Turn the Page

My year began homeless. Well, not really. We were making due with a few worldly goods stuffed in a couple of suitcases while staying with some dear friends (who are, thankfully, still dear friends). The house we lovingly called home for ten years in Augusta was sold and turned over to new occupants. We moved to the Atlanta area on New Year’s Eve, but did not yet have a place to call home.   Not only was I homeless, I was unemployed. Well, that is not quite true either. I was soon to start a new work and ministry, but at the start of the year I felt a bit unmoored. For the first time in 28 years I did not have a sermon to write, let alone a church that wanted to hear from me. And although I projected confidence to my new colleagues at my new job, I knew, and they did too, that I did not have a clue what was going on. For my first month in this New Year at the agency I honestly felt like I was just making it all up until I could figure it out.   Each day, especially in the early days of 2016, was the turning of another heavy page in the book of life. Everything was new, different, and at times a bit overwhelming. But soon we moved into our “new” house – built in 1985 – and placed familiar furnishings that helped transform the house into a home. Soon I was invited to speak at churches for Sunday mornings, Sunday evenings, and Wednesday nights. Soon I...
Fragments of a Life

Fragments of a Life

Tiny scraps of paper were scattered about the floor of my small study at home. My first inclination was to pick up the little pieces and toss the debris in the trash. Well, actually, my very first thought was to ignore the litter and pretend I didn’t see the mess and leave it for another, more convenient time. I thought better of the first thought, so I stooped down and starting picking up the little tatters of paper. This small mess was created by our “little girl,”  Annie – a bullboxer puppy we adopted from a rescue shelter this summer. Picking up the pieces I noticed that it was a photograph she nibbled away from the bookshelf. I am sure she thought, “That guy in the picture looks nice…I think I will bite his face and maybe digest a few parts.”   The picture was from a 1992 whitewater trip I led with a group from the church I served as pastor. I was 26 when the photo was taken, and my oldest child (not pictured) was only a few months old. There I was in the snapshot (or what was now left of me): young and confident; hopeful and expectant. Twenty-four years later I can say that I still like a good paddle down a river, but I am not so young and that little boy of mind is now nearly as old as I was in the photo.   I am a bit sad that there is not much left of the picture. What Annie left me is more like a cheap puzzle missing several pieces. Still,...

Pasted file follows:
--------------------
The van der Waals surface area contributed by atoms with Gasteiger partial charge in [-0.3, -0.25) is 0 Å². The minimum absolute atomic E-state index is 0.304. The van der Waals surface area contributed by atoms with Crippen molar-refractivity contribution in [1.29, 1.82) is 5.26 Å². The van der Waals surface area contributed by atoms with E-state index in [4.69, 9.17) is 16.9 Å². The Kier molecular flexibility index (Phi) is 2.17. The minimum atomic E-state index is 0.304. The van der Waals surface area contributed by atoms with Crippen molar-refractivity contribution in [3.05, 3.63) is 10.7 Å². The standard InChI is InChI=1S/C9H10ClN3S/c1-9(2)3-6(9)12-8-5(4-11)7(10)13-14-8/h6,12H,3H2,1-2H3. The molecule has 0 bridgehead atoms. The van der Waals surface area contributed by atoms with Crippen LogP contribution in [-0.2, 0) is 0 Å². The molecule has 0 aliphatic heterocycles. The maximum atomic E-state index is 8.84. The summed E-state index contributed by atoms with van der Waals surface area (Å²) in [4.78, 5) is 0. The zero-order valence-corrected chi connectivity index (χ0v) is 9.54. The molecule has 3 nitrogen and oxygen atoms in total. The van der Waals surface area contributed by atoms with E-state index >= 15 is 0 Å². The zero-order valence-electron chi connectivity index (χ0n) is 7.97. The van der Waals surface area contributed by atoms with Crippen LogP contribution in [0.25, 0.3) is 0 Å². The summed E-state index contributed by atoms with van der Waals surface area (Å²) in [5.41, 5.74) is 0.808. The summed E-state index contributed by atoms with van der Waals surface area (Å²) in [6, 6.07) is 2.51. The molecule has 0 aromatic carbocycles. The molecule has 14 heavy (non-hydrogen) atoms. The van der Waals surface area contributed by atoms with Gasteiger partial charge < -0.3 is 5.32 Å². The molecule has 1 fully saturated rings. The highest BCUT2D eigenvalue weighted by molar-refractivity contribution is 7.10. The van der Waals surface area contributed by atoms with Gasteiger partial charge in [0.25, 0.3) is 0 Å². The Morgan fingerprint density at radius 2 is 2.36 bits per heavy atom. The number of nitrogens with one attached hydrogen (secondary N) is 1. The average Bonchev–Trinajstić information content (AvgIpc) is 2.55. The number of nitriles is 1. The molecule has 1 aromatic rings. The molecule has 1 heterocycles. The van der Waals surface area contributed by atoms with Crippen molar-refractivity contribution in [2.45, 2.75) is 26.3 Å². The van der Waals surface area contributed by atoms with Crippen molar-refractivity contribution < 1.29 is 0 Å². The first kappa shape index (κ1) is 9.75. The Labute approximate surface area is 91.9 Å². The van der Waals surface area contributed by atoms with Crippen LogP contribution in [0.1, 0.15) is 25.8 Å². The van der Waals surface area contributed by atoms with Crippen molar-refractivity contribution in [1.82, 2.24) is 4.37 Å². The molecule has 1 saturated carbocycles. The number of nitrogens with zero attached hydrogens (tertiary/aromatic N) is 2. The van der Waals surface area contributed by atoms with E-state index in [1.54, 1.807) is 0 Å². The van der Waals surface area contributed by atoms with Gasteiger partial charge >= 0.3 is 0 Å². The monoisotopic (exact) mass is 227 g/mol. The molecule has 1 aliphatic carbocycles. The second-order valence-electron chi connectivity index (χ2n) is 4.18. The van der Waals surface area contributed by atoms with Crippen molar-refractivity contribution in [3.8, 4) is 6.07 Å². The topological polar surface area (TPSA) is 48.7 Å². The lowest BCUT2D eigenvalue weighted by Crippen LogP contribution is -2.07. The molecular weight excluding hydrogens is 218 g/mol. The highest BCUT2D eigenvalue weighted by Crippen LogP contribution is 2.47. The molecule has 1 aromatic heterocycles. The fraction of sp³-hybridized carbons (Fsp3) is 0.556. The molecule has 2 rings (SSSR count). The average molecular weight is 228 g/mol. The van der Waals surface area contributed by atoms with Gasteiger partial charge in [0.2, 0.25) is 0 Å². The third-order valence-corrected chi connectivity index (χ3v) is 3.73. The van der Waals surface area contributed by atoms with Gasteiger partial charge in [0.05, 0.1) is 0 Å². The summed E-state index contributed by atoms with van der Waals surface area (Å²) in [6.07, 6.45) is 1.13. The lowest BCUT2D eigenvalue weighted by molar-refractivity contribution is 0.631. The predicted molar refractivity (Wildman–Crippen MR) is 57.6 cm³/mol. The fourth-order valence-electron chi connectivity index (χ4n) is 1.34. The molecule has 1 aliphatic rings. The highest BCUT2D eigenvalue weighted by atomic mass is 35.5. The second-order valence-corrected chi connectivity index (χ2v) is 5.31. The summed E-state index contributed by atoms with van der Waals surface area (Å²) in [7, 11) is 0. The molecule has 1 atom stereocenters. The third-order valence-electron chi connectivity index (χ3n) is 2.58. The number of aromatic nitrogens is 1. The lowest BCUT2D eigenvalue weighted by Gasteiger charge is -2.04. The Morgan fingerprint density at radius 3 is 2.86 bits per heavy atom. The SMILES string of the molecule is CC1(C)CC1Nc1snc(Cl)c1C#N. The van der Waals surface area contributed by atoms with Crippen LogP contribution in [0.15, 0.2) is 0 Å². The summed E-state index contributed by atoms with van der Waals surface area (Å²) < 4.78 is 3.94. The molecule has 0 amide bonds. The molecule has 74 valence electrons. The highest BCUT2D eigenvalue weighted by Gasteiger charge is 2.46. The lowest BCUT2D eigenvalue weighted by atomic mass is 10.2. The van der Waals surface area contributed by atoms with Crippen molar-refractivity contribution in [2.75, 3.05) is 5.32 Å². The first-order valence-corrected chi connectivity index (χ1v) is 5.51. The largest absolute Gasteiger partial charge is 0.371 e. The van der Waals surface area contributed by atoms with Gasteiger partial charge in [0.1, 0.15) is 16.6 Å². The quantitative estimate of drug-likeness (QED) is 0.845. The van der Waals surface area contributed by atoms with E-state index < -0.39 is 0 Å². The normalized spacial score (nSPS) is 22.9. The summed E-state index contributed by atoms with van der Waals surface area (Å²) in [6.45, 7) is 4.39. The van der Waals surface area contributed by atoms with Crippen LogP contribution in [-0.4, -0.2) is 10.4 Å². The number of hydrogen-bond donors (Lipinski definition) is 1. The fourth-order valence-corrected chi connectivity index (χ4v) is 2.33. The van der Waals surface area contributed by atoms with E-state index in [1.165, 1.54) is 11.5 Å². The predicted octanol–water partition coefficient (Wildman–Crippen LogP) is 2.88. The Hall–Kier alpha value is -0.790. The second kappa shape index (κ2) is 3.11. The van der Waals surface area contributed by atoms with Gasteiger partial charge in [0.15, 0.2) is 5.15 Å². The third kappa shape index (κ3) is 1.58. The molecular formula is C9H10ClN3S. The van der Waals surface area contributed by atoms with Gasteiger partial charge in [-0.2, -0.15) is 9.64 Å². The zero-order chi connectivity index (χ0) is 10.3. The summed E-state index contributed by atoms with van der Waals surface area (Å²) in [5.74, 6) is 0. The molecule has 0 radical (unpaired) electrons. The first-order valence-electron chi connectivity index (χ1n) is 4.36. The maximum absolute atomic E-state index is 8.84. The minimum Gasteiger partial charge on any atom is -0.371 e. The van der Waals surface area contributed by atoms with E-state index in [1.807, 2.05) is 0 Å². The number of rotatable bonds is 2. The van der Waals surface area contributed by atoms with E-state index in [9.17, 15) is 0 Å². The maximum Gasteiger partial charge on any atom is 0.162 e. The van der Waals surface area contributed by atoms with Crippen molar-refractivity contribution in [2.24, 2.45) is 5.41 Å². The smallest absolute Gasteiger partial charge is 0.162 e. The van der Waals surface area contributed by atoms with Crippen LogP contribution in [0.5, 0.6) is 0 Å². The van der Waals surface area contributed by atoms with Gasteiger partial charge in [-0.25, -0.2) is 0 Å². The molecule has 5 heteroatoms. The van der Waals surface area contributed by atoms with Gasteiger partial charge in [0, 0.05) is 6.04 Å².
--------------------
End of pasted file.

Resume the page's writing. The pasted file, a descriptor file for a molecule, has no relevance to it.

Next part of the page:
Am I My Brother’s Keeper?

Am I My Brother’s Keeper?

I am the older of my two brothers. One is just 10 ½ months younger (so we share the same numerical age for six bemusing weeks) and the other, the baby of the family, is 2 ½ years younger. We are close in age and growing up we were fierce in loyalty. I should add that we were, from time to time through adolescence, just as fierce antagonizing each other, tussling through our childhood as brothers tend to do.   There is a well-known story in Genesis of two brothers, Cain and Abel, sons of Adam and Eve. Cain harbors anger against his brother Abel that escalates. Inexplicably Cain kills his brother. Immediately in the story we read that the LORD asked Cain, “Where is your brother?” Cain retorts, “Am I my brother’s keeper?” (Genesis 4:9)   Although the question is not answered, we know the answer, don’t we? “Yes, yes Cain, you are your brother’s keeper.” And so am I and so are you. We are our brother’s and our sister’s keeper.   Yet much too often we abide more in the isolation with Cain, absorbed in self – pity, narcissism, greed, and anxiety. Cain loses a brother because he was looking out for himself, forgetting that his identity is shared with others. In losing his brother he loses himself.   We neglect our brothers and sisters in so many small acts. On Facebook we “unfriend” those whose words are inconvenient; we objectify according to gender, race, socio-economics; and we selfishly consume conspicuously because of our steady-belief in the god of scarcity. Who has time for watching out...